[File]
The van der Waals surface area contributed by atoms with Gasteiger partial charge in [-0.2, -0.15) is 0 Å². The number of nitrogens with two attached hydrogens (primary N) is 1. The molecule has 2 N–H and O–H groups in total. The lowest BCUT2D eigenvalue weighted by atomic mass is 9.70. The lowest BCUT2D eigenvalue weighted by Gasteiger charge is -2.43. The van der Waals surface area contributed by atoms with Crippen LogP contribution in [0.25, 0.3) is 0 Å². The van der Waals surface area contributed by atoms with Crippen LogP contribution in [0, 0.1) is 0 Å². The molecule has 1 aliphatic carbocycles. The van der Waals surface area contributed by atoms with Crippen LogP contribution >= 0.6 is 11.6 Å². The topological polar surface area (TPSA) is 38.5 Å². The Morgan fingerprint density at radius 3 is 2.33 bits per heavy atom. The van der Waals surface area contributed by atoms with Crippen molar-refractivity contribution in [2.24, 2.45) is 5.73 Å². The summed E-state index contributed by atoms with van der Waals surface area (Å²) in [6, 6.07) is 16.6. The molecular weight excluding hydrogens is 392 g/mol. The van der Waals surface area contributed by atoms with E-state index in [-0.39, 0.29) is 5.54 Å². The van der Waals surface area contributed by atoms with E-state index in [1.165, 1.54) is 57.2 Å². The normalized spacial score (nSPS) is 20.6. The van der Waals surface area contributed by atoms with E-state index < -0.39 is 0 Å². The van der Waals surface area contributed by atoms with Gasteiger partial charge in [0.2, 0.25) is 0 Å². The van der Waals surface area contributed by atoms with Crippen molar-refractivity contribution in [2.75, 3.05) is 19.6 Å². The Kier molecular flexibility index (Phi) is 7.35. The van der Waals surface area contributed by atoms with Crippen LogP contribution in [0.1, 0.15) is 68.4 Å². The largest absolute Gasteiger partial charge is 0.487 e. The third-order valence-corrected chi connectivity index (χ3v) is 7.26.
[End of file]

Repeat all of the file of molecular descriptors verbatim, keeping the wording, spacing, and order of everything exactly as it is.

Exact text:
The van der Waals surface area contributed by atoms with Gasteiger partial charge in [-0.2, -0.15) is 0 Å². The number of nitrogens with two attached hydrogens (primary N) is 1. The molecule has 2 N–H and O–H groups in total. The lowest BCUT2D eigenvalue weighted by atomic mass is 9.70. The lowest BCUT2D eigenvalue weighted by Gasteiger charge is -2.43. The van der Waals surface area contributed by atoms with Crippen LogP contribution in [0.25, 0.3) is 0 Å². The van der Waals surface area contributed by atoms with Crippen LogP contribution in [0, 0.1) is 0 Å². The molecule has 1 aliphatic carbocycles. The van der Waals surface area contributed by atoms with Crippen LogP contribution >= 0.6 is 11.6 Å². The topological polar surface area (TPSA) is 38.5 Å². The Morgan fingerprint density at radius 3 is 2.33 bits per heavy atom. The van der Waals surface area contributed by atoms with Crippen molar-refractivity contribution in [2.24, 2.45) is 5.73 Å². The summed E-state index contributed by atoms with van der Waals surface area (Å²) in [6, 6.07) is 16.6. The molecular weight excluding hydrogens is 392 g/mol. The van der Waals surface area contributed by atoms with E-state index in [-0.39, 0.29) is 5.54 Å². The van der Waals surface area contributed by atoms with E-state index in [1.165, 1.54) is 57.2 Å². The normalized spacial score (nSPS) is 20.6. The van der Waals surface area contributed by atoms with E-state index < -0.39 is 0 Å². The van der Waals surface area contributed by atoms with Gasteiger partial charge in [0.2, 0.25) is 0 Å². The van der Waals surface area contributed by atoms with Crippen molar-refractivity contribution in [2.75, 3.05) is 19.6 Å². The Kier molecular flexibility index (Phi) is 7.35. The van der Waals surface area contributed by atoms with Crippen LogP contribution in [0.1, 0.15) is 68.4 Å². The largest absolute Gasteiger partial charge is 0.487 e. The third-order valence-corrected chi connectivity index (χ3v) is 7.26.